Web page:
Supergirl Biography: Silver and Bronze Age

Publication History

Supergirl made her comic book debut in the 1959 story “The Supergirl From Krypton!”, published in Action Comics #252. Superman’s teenage cousin Kara Zor-El was born on Argo City, a chunk of Krypton that survived the planet’s destruction. When the city’s inhabitants began to fall prey to the deadly Kryptonite radiation emanating from their planetoid, Kara’s father, Zor-El, constructed a rocket for his teenage daughter to escape their city’s doom and her mother, Alura, crafted a Supergirl costume for her so that Superman would recognize her as family. Kara united with her cousin on Earth and took on the mantle of Supergirl. In time Kara reunited with her parents after discovering they were still alive, having escaped into an alternate dimension called the Survival Zone. Alura and Zor-El chose to live as unpowered Kryptonians with their fellow survivors in the bottle city of Kandor, hidden away in the Fortress of Solitude.

A theatrical film based on this version of Supergirl was released in 1984 starring Helen Slater.

Arriving on Earth at the young age of 15, Supergirl matured into a young adult over 25 years in print, acquiring a wide variety of life experiences. Although she began her career as a teenager, she was never a teenage sidekick. Her adventures were her own. Superman was a distant authority figure who would visit from time to time during her high school years (while keeping obsessive tabs on her every move for many years). But once she graduated and went off to college, she lived on her own with almost no adult supervision and operated independently.

Supergirl’s early adventures in Action Comics are short, simple, and formulaic. The stories started becoming more complex and interesting during her college years, especially once she moved into her own book in Adventure Comics. The late sixties and early seventies marked a time of increased focus on character development and social issues in DC Comics, and while the results were mixed depending on the creative team, there was nothing dull about Supergirl’s 70’s run in Adventure, her own 10-issue Supergirl series, and her eight-year tenure in Superman Family.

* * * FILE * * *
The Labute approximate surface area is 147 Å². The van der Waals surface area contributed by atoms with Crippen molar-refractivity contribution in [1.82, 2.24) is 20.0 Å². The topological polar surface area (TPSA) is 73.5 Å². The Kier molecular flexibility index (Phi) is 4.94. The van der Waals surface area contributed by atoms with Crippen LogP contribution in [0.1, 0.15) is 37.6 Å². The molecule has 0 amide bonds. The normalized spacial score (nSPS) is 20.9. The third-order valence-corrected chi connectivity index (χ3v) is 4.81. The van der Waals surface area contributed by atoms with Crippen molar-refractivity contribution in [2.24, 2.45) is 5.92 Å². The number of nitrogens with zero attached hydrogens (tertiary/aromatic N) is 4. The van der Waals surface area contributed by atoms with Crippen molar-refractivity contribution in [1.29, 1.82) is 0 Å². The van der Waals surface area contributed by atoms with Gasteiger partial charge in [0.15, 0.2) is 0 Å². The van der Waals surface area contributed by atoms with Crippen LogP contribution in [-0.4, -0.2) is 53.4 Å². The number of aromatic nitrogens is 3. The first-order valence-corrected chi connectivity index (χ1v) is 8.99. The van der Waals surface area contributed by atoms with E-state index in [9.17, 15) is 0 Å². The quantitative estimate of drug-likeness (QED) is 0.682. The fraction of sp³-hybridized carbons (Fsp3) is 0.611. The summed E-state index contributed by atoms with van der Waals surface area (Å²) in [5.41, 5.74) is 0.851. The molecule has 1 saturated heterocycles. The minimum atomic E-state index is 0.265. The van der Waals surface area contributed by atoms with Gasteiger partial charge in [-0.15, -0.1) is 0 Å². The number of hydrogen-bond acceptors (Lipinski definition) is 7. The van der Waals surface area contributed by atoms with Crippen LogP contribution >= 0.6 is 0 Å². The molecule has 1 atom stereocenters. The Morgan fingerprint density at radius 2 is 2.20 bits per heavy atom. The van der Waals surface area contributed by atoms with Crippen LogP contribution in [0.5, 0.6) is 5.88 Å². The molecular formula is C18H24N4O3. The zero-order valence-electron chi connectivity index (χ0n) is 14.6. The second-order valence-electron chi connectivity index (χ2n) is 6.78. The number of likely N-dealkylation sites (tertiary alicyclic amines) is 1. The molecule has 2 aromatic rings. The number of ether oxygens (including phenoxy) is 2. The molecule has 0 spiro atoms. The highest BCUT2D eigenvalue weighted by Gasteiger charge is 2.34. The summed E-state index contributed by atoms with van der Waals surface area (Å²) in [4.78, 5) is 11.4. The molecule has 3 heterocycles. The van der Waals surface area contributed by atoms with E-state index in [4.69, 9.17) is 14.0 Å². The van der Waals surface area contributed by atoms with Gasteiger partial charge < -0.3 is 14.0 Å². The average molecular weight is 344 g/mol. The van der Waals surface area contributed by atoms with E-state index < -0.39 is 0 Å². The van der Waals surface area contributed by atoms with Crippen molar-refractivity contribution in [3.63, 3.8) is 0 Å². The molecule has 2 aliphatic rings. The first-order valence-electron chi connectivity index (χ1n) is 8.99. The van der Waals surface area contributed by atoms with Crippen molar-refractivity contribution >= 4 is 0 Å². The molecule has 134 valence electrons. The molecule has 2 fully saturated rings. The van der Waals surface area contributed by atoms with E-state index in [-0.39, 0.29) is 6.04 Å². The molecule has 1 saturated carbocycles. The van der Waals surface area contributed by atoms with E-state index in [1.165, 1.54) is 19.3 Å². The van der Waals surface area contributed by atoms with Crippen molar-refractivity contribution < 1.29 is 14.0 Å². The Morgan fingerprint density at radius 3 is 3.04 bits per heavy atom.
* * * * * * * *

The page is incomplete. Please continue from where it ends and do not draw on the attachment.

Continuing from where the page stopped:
Kara had a very full career as Linda Lee Danvers: after graduating from Stanhope University with an unspecified degree, she took a job as a camera operator and part-time journalist at a San Francisco TV station. Her relationships at that job were certainly a challenge, especially with Lex Luthor’s niece Nasthalthia “Nasty” Luthor as a coworker! A year later she went back to school as a grad student to study drama. Her next and longest position was as a student counsellor at a progressive high school (no credentials necessary in the 1970s, apparently). She made use of her drama training when she quit that job too, upon receiving an offer to star in daytime television. (She always quit her jobs suddenly due to poor working relations when a new writer took over.)

Supergirl’s last series sent Kara/Linda back to college as a graduate student in Chicago. The Daring New Adventures of Supergirl ran from Nov 1982 to Sep 1984. The series changed its title to Supergirl in the Nov 1983 issue #13 and gave Kara a new costume in anticipation of the Supergirl feature film released in 1984.

After 23 issues the series was cancelled, with the final issue coming out in the same month as the movie. DC intended to launch a new title starring Supergirl and possibly Superboy. The final page features an epilogue in which Dick Malverne makes a surprise return, with promise of romance to come. An editorial note promises the reappearance of Supergirl in a new series, but sadly this was not to be.

Supergirl (1984) 23 p25

Supergirl #23 (1984)

Kara was slated to be one of the big character deaths in the universe-resetting event series Crisis on Infinite Earths (which permanently ended the stories of numerous female heroes). Certain key members of DC editorial disliked the character, and those in charge of writing the new Superman origin story following Crisis wanted to eliminate Supergirl and any other Kryptonian survivors from the Superman mythos. At the end of Crisis the multiple Earths were merged into one and many characters died and memories of them erased in the minds of the survivors. History was retroactively rewritten, and while some characters who died were remembered by those who survived the Crisis, all memories of Supergirl’s existence were erased.

But Kara would not be forgotten by fans.


  • Action Comics #252 (May 1959) – Supergirl lands on Earth. Placed in Midvale Orphanage by Superman under strict orders not to reveal her superpowers or secret identity. She adopts the identity of Linda Lee and hides her blonde hair beneath a pig-tailed, brunette wig.
  • Action Comics #276 (May 1961) – Supergirl joins the Legion of Super-Heroes. She would leave at age 21 (the normal age limit for members is 18).
  • Action Comics #279 (Aug 1961) – Kara’s superpowers are stolen by her evil double Lesla-Lar, a scientist from Kandor who is actually Kara’s counterpart from the Earth-Three universe and cousin to Ultraman. No longer needing to protect her secret identity, she allows herself to be adopted (permanently this time) by Edna and Fred Danvers, becoming Linda Lee Danvers. She also changes her hair style in this issue.